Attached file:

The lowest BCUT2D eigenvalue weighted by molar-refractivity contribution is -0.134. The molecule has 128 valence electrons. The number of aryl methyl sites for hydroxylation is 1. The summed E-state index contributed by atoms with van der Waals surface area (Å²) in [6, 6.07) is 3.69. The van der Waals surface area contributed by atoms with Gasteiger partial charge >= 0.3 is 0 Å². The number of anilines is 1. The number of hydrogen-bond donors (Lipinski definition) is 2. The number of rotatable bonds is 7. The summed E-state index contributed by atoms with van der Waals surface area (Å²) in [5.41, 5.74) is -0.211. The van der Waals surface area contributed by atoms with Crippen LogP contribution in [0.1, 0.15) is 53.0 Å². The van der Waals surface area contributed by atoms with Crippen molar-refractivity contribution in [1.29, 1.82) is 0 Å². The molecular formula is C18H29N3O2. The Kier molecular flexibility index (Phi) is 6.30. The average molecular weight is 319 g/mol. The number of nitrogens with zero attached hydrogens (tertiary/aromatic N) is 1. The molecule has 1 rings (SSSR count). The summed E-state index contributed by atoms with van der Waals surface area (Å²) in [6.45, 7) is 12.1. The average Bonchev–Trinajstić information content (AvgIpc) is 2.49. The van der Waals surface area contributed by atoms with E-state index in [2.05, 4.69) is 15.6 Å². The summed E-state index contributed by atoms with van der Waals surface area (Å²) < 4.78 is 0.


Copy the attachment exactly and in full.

The lowest BCUT2D eigenvalue weighted by molar-refractivity contribution is -0.134. The molecule has 128 valence electrons. The number of aryl methyl sites for hydroxylation is 1. The summed E-state index contributed by atoms with van der Waals surface area (Å²) in [6, 6.07) is 3.69. The van der Waals surface area contributed by atoms with Gasteiger partial charge >= 0.3 is 0 Å². The number of anilines is 1. The number of hydrogen-bond donors (Lipinski definition) is 2. The number of rotatable bonds is 7. The summed E-state index contributed by atoms with van der Waals surface area (Å²) in [5.41, 5.74) is -0.211. The van der Waals surface area contributed by atoms with Crippen LogP contribution in [0.1, 0.15) is 53.0 Å². The van der Waals surface area contributed by atoms with Crippen molar-refractivity contribution in [1.29, 1.82) is 0 Å². The molecular formula is C18H29N3O2. The Kier molecular flexibility index (Phi) is 6.30. The average molecular weight is 319 g/mol. The number of nitrogens with zero attached hydrogens (tertiary/aromatic N) is 1. The molecule has 1 rings (SSSR count). The summed E-state index contributed by atoms with van der Waals surface area (Å²) in [6.45, 7) is 12.1. The average Bonchev–Trinajstić information content (AvgIpc) is 2.49. The van der Waals surface area contributed by atoms with E-state index in [2.05, 4.69) is 15.6 Å². The summed E-state index contributed by atoms with van der Waals surface area (Å²) < 4.78 is 0.